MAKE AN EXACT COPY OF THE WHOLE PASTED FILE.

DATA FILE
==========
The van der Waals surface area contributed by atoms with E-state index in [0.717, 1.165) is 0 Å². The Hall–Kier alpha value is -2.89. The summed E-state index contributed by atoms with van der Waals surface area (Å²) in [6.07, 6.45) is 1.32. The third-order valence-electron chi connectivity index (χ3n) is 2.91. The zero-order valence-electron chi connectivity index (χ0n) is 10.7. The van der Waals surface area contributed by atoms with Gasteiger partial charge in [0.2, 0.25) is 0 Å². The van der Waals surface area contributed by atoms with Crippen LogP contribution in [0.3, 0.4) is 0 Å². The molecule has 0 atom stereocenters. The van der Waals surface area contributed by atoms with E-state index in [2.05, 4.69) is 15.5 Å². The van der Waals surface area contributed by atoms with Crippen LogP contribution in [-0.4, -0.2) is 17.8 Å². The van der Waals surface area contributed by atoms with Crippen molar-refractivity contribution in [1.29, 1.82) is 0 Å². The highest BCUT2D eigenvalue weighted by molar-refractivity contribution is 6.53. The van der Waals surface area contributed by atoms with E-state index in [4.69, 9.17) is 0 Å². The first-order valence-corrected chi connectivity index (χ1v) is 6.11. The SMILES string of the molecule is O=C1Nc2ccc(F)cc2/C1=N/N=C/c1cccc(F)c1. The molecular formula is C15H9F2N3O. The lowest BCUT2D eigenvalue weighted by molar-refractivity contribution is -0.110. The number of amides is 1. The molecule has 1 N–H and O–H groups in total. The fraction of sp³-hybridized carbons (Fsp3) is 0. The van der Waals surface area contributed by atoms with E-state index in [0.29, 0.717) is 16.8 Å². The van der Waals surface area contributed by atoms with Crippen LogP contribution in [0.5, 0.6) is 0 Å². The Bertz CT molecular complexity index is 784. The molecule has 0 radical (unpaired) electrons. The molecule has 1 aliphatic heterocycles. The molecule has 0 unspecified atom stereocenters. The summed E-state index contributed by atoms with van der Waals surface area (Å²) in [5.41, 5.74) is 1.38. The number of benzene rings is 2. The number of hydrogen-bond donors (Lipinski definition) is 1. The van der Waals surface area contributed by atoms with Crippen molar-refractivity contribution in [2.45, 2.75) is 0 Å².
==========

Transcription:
The van der Waals surface area contributed by atoms with E-state index in [0.717, 1.165) is 0 Å². The Hall–Kier alpha value is -2.89. The summed E-state index contributed by atoms with van der Waals surface area (Å²) in [6.07, 6.45) is 1.32. The third-order valence-electron chi connectivity index (χ3n) is 2.91. The zero-order valence-electron chi connectivity index (χ0n) is 10.7. The van der Waals surface area contributed by atoms with Gasteiger partial charge in [0.2, 0.25) is 0 Å². The van der Waals surface area contributed by atoms with Crippen LogP contribution in [0.3, 0.4) is 0 Å². The molecule has 0 atom stereocenters. The van der Waals surface area contributed by atoms with E-state index in [2.05, 4.69) is 15.5 Å². The van der Waals surface area contributed by atoms with Crippen LogP contribution in [-0.4, -0.2) is 17.8 Å². The van der Waals surface area contributed by atoms with Crippen molar-refractivity contribution in [1.29, 1.82) is 0 Å². The highest BCUT2D eigenvalue weighted by molar-refractivity contribution is 6.53. The van der Waals surface area contributed by atoms with E-state index in [4.69, 9.17) is 0 Å². The first-order valence-corrected chi connectivity index (χ1v) is 6.11. The SMILES string of the molecule is O=C1Nc2ccc(F)cc2/C1=N/N=C/c1cccc(F)c1. The molecular formula is C15H9F2N3O. The lowest BCUT2D eigenvalue weighted by molar-refractivity contribution is -0.110. The number of amides is 1. The molecule has 1 N–H and O–H groups in total. The fraction of sp³-hybridized carbons (Fsp3) is 0. The van der Waals surface area contributed by atoms with E-state index in [0.29, 0.717) is 16.8 Å². The van der Waals surface area contributed by atoms with Crippen LogP contribution in [0.5, 0.6) is 0 Å². The Bertz CT molecular complexity index is 784. The molecule has 0 radical (unpaired) electrons. The molecule has 1 aliphatic heterocycles. The molecule has 0 unspecified atom stereocenters. The summed E-state index contributed by atoms with van der Waals surface area (Å²) in [5.41, 5.74) is 1.38. The number of benzene rings is 2. The number of hydrogen-bond donors (Lipinski definition) is 1. The van der Waals surface area contributed by atoms with Crippen molar-refractivity contribution in [2.45, 2.75) is 0 Å².